MESSAGE IN THE MOVIES
Burden is a provocative film that finds itself situated between two familiar quotes.
“If your enemies are hungry, feed them; if they are thirsty, give them something to drink; for by doing this you will heap burning coals on their heads. Do not be overcome by evil, but overcome evil with good.” (Romans 12:20-21)
“If something sounds too good to be true, it probably is.” (Modern proverbial saying)
Burden is a fact-based story of forgiveness and redemption. It’s a personal story about Mike Burden (Hedlund), a broken man who is lifted out of the depths of evil by the love of a good woman (Riseborough), her son (Taylor Gregory), and the Rev. David Kennedy (Forest Whitaker), the black preacher who sees a lost soul in need of help. The film ends with a scene of baptism and a moment of spiritual transcendence.
And there’s more. Mike Burden was a member of the Ku Klux Klan who was taken under the wing of John Howard (Tom Wilkinson), a Klan leader who treated Mike like a member of the family. In the opening scenes of the film, these two are in the process of rehabbing a movie theater in a black neighborhood of Lauren, South Carolina, to turn it into The Redneck Shop and KKK Museum. The Redneck Shop is regularly protested by Rev. Kennedy and his flock and the Klan finds ways to regularly terrorize and intimidate the black residents of Lauren. According to the film, Mike is eventually encouraged to take a rifle and assassinate the preacher – an assignment that is eventually rejected by Burden just as his relationship with the KKK is beginning to become tenuous. Scorned by his adopted family and kicked out of his living quarters, Mike (along with his girlfriend and her son) is taken in and cared for by Rev. Kennedy.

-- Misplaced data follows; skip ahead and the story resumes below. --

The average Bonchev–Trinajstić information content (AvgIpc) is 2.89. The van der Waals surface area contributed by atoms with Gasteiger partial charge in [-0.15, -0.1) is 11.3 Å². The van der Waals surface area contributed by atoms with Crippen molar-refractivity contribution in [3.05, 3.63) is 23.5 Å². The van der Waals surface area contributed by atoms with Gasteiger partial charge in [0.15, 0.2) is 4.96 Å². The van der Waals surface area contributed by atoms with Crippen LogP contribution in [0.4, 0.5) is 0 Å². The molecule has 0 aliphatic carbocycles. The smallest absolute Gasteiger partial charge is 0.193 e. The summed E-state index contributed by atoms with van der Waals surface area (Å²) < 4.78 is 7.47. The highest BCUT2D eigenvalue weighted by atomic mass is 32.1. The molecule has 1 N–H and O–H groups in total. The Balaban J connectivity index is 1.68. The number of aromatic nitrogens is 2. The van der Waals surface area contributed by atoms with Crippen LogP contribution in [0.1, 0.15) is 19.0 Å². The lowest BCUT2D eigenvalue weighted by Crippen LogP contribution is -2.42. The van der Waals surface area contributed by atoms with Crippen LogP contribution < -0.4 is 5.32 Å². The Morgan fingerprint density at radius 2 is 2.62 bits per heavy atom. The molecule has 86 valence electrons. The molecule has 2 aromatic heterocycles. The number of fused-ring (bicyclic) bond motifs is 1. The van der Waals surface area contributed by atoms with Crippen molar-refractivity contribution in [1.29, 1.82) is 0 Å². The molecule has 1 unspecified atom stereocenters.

I don’t want to spoil any of the interesting plot twists, but I would like to mention just a couple of problematic details that the film makers decided to work around as they fashioned their story. Mike Burden wasn’t just a member of the KKK; he was a Grand Dragon. Although Rev. Kennedy actively protested The Redneck Shop and tried to legally force its closure, Kennedy’s New Beginnings Missionary Baptist Church held the lease (given to them as a gift from Mike Burden) from 1997 until the eviction of John Howard in 2012. During those years the museum and shop was in full operation, including the 2006 World Congress of the Aryan Nation and the 2009 American Nazi Party / International Knights of the Ku Klux Klan Christmas Party.
At the end of the movie, viewers are encouraged to “help to rebuild The Echo Theater as a center of religious, cultural and racial reconciliation.” A visit to the project’s website is extremely sketchy with little real information beyond the group’s 501(c)(3) status.
The cast is uniformly excellent, including Usher Raymond IV as a childhood friend of Burden. I know that it was a passion project of writer-director Heckler and over 20 years in the making. I am glad that Mike Burden saw the light. The faith of Rev. Kennedy is impressive. But there comes a time when the conversion story of one Klansman attached to a dubious fundraiser can’t wash away the stain of racism that permeates this film as well as daily life. That’s a burden that even a well-meaning movie can’t carry.
Halo and Pitchfork Rating:
Two halos: White lives matter, too, but not enough to make me care very much about this race-related inspirational movie. The film gets its two halos for its message of unconditional love.
Four pitchforks: Pervasive swearing, racist language, exploitation of the poor (including the Plantation Concrete “Rent to Own” Company), violence, sexual innuendo, drinking and smoking.
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Rev. Bruce Batchelor-Glader
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